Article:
18. Posted 13/01/2015 at 17:47 | Permalink

    There will be huge benefits for tolling companies if the government removes un-tolled roads, as they will have a near monopoly. Otherwise drivers who are massively overtaxed will avoid toll roads like the loss-making M6T in the Midlands. That is competition in action…
    We are not exactly waiting though. The Infrastructure Bill, currently being reviewed by Parliament, sets up a company to run England’s main roads like motorways. If there is absolutely no intention of tolling them, why does the bill set up powers to apply tolling on them?
    I fear the government is not exactly being honest with us. It started out by saying that existing roads would not be tolled (apart from for HGVs). Then this got compromised by trying to toll the A14 in East Anglia, but the government had to back down after fierce local protests by business.
    The promise has now mutated to not tolling roads that have not been improved. But some overdue resurfacing or pinching the hard shoulder would allow them to be tolled.

    The problem is less one of demand and more one of government overtaxing drivers, underinvesting in roads and aggravating the problem with unsustainable population growth. (Think – if the sink is flooding, the first thing you do is turn off the taps).

  19. Posted 14/01/2015 at 08:05 | Permalink

    I think this latest form of turnpike ideology should be scrapped immediately. Peter Roberts’ and Benji’s comments have hit the nail on the head.

    In short, what this ludicrous idea of road pricing will do is to force people off the road and the knock on effects from this “proposed” idiotic form of turnpike road pricing would be the following:-

    – Forcing people off the road and into unemployment. Most people have simply got no alternative as there is no public transport near where they live and the cost of public transport would simply be prohibitive.

    – Businesses becoming bankrupt.

    – Price hikes for everybody regardless of their mode of transport (eg. food prices)

    – Soaring crime rates due to soaring unemployment (as they would no longer to be able to afford to travel to work)

    – Lack of television/radio programme making (especially on outside broadcasts such as news, sports, etc.). How do you think TV/radio studios are able to get their incoming feeds ??

    – Soaring losses for public venues (eg. sports and entertainment venues)

    Also, I think philip’s comments aren’t true either. Energy costs have soared not fallen.

    I think it’s time that Philip Booth and the “IEA” should wake up and see the real world for what it is (just like everybody else) rather than dreaming of this disastrous form of profiteering from other people’s misery.

  20. Posted 14/01/2015 at 09:29 | Permalink

    From 1986 to 1997, domestic gas bills fell by an average of 2.6% a year in real terms. From 1990 to 1999, electricity charges for domestic consumers fell by 26%, with a larger fall for industrial users. Then the liberalisations were reversed, of course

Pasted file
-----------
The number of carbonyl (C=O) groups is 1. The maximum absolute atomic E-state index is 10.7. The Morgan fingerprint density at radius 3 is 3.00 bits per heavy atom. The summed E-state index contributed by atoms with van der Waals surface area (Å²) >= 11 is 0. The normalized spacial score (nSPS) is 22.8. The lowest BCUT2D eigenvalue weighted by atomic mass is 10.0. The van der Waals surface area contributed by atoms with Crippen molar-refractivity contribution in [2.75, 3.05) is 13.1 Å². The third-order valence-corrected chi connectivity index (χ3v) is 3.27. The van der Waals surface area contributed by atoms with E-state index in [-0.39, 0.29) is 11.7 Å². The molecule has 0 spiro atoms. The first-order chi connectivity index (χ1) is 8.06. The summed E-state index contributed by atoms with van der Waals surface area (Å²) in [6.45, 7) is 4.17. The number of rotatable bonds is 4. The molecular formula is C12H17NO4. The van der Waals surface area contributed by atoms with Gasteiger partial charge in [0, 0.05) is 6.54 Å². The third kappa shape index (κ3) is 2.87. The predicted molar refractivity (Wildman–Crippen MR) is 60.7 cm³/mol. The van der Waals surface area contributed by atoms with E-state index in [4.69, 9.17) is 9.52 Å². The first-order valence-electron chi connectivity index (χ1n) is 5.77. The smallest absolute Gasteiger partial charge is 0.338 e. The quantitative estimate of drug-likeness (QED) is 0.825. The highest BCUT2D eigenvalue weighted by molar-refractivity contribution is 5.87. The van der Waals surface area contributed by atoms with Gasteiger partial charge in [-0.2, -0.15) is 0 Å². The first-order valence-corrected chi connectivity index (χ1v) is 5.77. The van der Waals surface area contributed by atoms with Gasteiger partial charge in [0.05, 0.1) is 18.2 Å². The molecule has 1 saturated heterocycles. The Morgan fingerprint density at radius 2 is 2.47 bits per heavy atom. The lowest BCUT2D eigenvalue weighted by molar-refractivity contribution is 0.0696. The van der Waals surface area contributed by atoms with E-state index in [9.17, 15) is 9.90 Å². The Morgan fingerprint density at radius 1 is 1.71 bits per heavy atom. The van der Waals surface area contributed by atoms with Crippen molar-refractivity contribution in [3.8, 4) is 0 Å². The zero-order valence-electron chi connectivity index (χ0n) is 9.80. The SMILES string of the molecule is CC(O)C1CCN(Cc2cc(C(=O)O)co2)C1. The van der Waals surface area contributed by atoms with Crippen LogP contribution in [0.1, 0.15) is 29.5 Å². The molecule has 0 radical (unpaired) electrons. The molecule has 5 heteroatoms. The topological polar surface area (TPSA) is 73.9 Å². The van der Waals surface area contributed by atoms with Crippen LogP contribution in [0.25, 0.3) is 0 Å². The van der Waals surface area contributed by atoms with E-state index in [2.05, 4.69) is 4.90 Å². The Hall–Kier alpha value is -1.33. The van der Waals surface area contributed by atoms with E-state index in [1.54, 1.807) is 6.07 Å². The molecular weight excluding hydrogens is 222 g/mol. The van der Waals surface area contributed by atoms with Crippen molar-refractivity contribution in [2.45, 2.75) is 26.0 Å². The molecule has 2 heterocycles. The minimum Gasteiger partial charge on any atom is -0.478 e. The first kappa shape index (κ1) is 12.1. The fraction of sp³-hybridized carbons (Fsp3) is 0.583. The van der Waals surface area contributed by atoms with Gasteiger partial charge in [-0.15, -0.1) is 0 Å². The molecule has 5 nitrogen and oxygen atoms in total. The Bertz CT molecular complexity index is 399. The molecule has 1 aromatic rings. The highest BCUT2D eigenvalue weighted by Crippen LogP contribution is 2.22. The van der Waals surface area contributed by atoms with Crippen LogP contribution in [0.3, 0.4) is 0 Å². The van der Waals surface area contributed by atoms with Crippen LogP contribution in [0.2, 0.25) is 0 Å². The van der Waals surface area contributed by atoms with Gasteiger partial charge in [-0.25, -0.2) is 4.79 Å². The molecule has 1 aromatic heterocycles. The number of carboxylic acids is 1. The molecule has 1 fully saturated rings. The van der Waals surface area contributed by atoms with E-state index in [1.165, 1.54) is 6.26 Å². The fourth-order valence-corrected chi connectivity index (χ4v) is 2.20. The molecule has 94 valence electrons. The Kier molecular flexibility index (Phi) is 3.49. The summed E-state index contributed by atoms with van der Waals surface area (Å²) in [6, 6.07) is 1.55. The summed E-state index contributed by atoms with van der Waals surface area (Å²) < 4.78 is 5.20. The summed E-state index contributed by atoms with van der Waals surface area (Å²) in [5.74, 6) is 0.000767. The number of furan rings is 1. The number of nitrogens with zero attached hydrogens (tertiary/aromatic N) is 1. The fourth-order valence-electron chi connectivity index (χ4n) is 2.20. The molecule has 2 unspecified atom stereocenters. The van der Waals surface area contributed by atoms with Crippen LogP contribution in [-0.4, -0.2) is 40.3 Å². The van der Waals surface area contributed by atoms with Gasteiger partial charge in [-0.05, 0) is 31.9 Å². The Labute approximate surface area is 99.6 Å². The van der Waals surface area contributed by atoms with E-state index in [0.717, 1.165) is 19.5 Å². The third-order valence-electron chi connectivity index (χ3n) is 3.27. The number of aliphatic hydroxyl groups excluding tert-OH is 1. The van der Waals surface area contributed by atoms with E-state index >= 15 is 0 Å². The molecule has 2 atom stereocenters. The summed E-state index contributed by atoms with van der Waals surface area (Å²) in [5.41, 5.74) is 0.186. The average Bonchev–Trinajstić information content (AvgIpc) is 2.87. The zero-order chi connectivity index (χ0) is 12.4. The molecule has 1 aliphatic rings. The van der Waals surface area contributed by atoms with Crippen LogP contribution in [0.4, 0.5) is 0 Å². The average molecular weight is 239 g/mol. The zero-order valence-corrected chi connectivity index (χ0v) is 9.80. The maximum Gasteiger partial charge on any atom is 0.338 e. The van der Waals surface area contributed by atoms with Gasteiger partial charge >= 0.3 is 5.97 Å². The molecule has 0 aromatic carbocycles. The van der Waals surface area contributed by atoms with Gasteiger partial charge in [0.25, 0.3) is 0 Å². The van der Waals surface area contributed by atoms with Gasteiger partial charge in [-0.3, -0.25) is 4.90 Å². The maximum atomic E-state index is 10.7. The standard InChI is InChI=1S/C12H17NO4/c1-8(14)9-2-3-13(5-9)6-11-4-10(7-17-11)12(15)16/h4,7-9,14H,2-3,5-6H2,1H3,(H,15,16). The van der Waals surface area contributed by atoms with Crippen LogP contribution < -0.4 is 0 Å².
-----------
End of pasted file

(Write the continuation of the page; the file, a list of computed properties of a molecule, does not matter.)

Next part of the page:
21. Posted 14/01/2015 at 13:46 | Permalink

    PHILIP said>I am simply suggesting changing the method of financing to one where roads would probably cost less. As such, I don’t understand how concepts such as “privilege”, “human right” etc come into the issue if they dont now. The particular example of data being sold, I think is the state giving data to these companies, not the other way round (through the DVLA). …………………………………………………………………………………………………………………………………………… Roads would certainly not cost less with tolling. HMG has actually ruled out privatisation, so the money would go to the Treasury, which is desperate to make more out of drivers; read the 2012 Budget and Justine Greening’s subsequent money-grabbing comments. If the roads were leased off on a long term lease, both HMG and the toll shark would want ROI. Factor in the profit margin and drivers will be worse off, particularly if the EU’s planned barmy eco-taxation applies almost to the point of pushing people out of their cars. Driving is virtually an essential so drivers will have to pay up and have less money to circulate in the economy. To paraphrase Thatcher, environmentalism is equal shares of misery all round.

  22. Posted 14/01/2015 at 17:03 | Permalink

    ” The dynamic effects of road pricing would be enormously beneficial. Just as happens with train services, those who are relatively indifferent to when they travel could change their journey times to take advantage of cheaper prices. This would reduce overall congestion and raise traffic speeds.”

    But motorists don’t all travel at the same time because they enjoy sitting in a jam in rush hour! They do it because they have to, because they have to be in work at a time set by their employer and that just so happens to be a similar time to all other employers (not to mention a similar time to when the schools start).
    If I could travel outside of rush hour, then I’d do it now – because sitting in a jam is already costing me in time and money.

    ” It would also ensure that the roads were used at the most congested times by people who valued travelling at that time the most.”
    ” Some people could move onto mass transit which would become relatively cheaper.”

    So as mentioned previously, it’s a case of ‘Roads for the Rich’, whilst pricing those that can’t afford the privilege to use public transport!

  23. Posted 02/02/2015 at 17:59 | Permalink

    Because government couldn’t run the computer system required for road-pricing.